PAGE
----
According to the National Risk Estimate: Risks to U.S. Critical Infrastructure from Global Positioning System Disruptions
report prepared back in 2011, the widespread and growing use of GPS, coupled with threat actors possessing technologies that can disrupt GPS now and in the future, pose a long term threat that cannot be ignored. Since that report was issued, the threat to GPS civilian and military systems has grown considerably.
“We’re doing things with GPS that were never imagined when it was put in place over 20 years ago,” says Peter Soar, business development manager of Military & Defense at NovAtel. “GPS is an integral part of high speed financial trading services, bank transaction time stamps, transportation system schedules, and of course, nearly every military system.”
The pervasiveness of GPS has led to some unforeseen vulnerabilities. “We have discovered several instances where customers are unaware that they have GPS embedded in the tools they use to perform certain functions on the job. Civil and military organizations, in particular, must account for vulnerabilities due to the pervasiveness of GPS aided
applications” Soar said.
For civil and military organizations in the U.S. and other countries, the questions that must be answered are: Can my GNSS receiver be jammed or spoofed, and is there an affordable solution to prevent such attacks? Until recently, size and cost considerations meant GPS anti-jam systems were only feasible for expensive assets, such as strategic aircraft and large ships. That’s begun to change. As the potential for jamming signals has risen along with the number of at risk systems, anti-jamming technology has also begun to evolve in both affordability and capability.
There are some exceptional anti-jamming systems in the market today that are used in military vehicles, ships and aircraft to prevent signal loss in critical systems where the consequences of inaccurate data could cost lives. In years past, the cost of these systems was prohibitive for all but the most extreme conditions such as on military fighter jets.
However, the military, for instance, can’t afford those systems on the average armored vehicle, small ship or UAV. Yet, jamming is still significant to troops if the GNSS signal is disrupted or spoofed. Hence, the development of requirements for anti-jamming solutions that are still effective but at a lower cost compared to premium systems used thus far by the military.
Most anti-jam antennas are “nulling” systems that work with multiple antenna arrays called controlled reception pattern antennas (CRPA). If the system detects interference from a jammer, the antenna pattern can be shaped to null the signal in
that particular direction, which preserves the antenna’s view of the GPS satellites.
But, how do you compare one system to another? Soar says, “It’s very difficult to measure anti-jam technology effectiveness using one scale because every system and scenario is different.”
Companies often quote a jamming-to-signal ratio (J/S) figure in decibels. At first glance, it seems that the higher the number of decibels, the better. However, the effect of different parts of a position, navigation and timing system (e.g., GNSS, inertial aiding, CRPA, etc.) are additive, so to determine the overall ratio, one needs knowledge of the performance of each part. Plus accurately measuring J/S in a repeatable way is highly scenario-dependent.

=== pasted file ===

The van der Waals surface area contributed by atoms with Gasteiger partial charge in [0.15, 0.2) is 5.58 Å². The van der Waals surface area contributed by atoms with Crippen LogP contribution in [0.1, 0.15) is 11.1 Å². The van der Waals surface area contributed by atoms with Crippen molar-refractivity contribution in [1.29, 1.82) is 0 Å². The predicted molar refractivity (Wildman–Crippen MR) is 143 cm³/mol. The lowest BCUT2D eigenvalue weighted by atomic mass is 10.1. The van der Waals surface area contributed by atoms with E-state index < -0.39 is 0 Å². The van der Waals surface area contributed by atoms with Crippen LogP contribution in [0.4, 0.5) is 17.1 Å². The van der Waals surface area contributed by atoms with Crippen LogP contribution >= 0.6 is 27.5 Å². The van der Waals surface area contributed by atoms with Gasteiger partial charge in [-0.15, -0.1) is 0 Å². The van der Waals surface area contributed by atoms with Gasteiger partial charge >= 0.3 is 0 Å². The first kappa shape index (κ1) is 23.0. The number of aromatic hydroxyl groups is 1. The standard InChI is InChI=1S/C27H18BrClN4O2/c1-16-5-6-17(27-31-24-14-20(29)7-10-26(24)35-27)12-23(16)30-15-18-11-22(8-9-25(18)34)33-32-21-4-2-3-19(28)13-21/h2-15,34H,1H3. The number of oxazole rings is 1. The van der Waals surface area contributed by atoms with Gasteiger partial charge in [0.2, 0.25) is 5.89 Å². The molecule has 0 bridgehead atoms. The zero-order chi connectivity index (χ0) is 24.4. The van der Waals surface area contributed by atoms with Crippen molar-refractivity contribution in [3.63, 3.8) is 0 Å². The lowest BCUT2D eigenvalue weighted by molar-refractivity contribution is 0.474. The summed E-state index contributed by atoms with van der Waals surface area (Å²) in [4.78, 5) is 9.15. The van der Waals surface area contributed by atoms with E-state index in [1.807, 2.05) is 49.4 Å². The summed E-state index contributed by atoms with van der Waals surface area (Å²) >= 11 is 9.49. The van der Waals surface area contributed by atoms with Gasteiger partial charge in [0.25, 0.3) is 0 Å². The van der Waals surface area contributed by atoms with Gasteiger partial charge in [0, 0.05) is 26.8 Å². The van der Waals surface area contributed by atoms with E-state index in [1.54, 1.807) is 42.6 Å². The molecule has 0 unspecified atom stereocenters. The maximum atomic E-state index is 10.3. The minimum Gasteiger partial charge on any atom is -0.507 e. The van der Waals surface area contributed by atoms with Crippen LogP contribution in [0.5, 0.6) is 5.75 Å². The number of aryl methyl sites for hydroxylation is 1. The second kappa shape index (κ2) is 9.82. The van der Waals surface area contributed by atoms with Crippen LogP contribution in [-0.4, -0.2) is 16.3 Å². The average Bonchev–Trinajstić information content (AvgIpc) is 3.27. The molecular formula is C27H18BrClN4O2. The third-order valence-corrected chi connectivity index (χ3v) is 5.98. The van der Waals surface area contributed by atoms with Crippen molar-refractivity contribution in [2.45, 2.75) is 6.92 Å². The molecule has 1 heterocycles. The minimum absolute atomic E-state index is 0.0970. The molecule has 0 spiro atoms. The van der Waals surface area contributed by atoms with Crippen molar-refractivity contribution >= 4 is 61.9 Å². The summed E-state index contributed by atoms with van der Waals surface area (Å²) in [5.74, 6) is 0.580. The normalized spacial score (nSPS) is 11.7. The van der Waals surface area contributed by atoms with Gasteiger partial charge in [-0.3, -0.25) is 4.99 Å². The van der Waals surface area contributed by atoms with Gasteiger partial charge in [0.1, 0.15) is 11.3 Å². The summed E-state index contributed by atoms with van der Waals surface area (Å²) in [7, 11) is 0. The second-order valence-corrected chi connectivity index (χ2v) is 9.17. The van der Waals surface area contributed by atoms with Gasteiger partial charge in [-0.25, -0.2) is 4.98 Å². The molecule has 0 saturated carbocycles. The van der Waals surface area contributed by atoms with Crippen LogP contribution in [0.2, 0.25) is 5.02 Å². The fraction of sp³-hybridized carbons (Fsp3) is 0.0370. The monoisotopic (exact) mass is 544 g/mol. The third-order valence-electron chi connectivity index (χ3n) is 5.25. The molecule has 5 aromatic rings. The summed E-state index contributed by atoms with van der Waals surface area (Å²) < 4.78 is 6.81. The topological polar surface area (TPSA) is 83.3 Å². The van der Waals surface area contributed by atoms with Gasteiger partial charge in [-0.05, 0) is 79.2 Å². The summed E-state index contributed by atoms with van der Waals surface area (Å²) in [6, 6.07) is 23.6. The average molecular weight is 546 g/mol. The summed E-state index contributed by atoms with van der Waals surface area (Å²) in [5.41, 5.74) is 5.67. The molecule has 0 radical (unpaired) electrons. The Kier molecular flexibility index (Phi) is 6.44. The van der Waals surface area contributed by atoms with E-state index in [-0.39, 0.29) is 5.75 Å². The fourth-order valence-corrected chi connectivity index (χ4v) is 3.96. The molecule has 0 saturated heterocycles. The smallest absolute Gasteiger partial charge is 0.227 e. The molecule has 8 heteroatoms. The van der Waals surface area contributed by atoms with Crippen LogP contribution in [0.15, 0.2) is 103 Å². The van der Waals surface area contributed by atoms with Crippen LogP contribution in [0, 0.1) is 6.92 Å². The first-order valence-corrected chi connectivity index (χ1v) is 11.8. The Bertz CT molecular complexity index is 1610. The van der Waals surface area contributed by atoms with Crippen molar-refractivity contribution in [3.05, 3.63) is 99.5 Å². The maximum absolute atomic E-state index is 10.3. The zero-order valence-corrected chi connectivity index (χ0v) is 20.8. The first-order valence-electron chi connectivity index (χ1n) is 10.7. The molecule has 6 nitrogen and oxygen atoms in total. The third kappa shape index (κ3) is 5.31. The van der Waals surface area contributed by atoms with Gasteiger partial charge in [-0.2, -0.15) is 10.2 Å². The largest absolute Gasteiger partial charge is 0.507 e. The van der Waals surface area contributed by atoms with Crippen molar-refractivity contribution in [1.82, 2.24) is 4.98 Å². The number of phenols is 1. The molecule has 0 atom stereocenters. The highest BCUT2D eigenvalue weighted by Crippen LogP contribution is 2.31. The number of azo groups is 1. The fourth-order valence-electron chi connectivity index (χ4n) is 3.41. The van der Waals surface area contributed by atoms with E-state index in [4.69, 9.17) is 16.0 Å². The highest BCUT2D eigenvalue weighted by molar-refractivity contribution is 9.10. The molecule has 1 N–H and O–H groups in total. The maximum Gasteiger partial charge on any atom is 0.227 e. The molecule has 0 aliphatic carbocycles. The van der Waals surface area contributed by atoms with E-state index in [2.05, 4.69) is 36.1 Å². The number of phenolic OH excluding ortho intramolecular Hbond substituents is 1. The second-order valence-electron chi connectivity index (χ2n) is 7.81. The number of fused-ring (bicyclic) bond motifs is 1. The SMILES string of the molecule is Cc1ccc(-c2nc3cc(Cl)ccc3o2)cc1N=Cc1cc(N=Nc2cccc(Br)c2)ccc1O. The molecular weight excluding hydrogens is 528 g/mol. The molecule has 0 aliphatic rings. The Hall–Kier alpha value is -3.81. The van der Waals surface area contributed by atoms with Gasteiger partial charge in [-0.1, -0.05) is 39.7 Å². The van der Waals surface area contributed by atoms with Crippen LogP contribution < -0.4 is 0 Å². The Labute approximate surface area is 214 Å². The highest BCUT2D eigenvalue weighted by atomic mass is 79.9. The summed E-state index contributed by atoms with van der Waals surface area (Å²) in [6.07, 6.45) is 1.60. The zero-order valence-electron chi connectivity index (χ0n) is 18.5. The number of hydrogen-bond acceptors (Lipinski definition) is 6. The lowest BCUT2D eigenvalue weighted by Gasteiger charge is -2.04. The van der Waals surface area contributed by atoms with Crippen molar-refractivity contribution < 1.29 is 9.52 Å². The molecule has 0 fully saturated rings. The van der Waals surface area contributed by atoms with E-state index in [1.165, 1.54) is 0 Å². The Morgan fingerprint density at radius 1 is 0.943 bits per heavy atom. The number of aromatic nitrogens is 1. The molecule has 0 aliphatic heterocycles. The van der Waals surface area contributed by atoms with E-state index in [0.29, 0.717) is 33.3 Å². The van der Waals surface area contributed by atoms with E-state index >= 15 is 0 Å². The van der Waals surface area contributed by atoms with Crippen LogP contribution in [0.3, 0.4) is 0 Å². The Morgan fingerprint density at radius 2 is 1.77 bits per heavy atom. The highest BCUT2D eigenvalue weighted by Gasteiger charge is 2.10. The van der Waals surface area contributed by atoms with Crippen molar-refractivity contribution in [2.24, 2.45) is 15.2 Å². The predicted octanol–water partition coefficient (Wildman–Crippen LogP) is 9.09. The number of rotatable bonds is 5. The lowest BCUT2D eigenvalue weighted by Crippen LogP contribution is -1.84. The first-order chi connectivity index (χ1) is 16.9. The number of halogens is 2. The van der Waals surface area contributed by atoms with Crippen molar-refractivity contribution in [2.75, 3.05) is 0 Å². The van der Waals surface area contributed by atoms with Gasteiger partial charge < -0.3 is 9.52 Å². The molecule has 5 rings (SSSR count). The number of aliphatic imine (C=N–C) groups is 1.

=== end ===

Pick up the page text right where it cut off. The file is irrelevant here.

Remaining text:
Some manufacturers of anti-jam systems quote J/S for combined systems, which include the anti-jam antenna performance plus the performance of the receiver, oscillator, any external aiding, as well as the inherent J/S performance of the spread spectrum GNSS signals themselves. The end user therefore does not know how much of the additional J/S
performance is attributed to the anti-jam antenna alone.
“Where possible, try to decouple the CRPA performance from the rest of the position, navigation and timing chain so that the anti-jamming device can be judged on its individual merits,” explains Soar.
An Anti-Jam Approach
When evaluating anti-jam systems that can defeat simultaneous jammers, a simple rule of thumb to remember is that a CRPA can null in n-1 directions where n is the number of elements. So a 7-element system can null in 6 directions and so on.
Soar says, “The real proof of anti-jamming effectiveness is in the application. If an anti-jamming system shows promise, test it. Evaluate how it works in critical situations and verify ease of use and accuracy.”
Don't Neglect Training!
Training often gets overlooked when it comes to the use of GPS systems. For instance, users need to learn what jamming can do to their systems and practice the mitigation methods so that their responses to alerts are spontaneous, just like any other drill.
Consider the following point. Intuition would generally suggest that the user elevate the antenna when a communication signal is lost—but with GPS, the opposite is typically the case. Since jammers are usually on the horizon, a more effective response might be to place the GPS receiver on the ground or even in a shallow hole, or hold it so that your body or a vehicle is between you and the jammer.
Some receivers flash the same message—“jamming detected”—when the antenna loses signal, even though the problem might be that the user has moved indoors. Exposure to jamming as well as moving the GPS receiver in complex environments will give users the experience to judge between the scenarios.
Setting up jamming for training used to be complex and time consuming. But now authorized users, with appropriate permissions in place, can take advantage of the NAVWAR Electronic Attack Trainer (NEAT) designed by Defence Research and Development Canada and built by NovAtel. NEAT is a simple handheld unit that emits a variety of low power signals.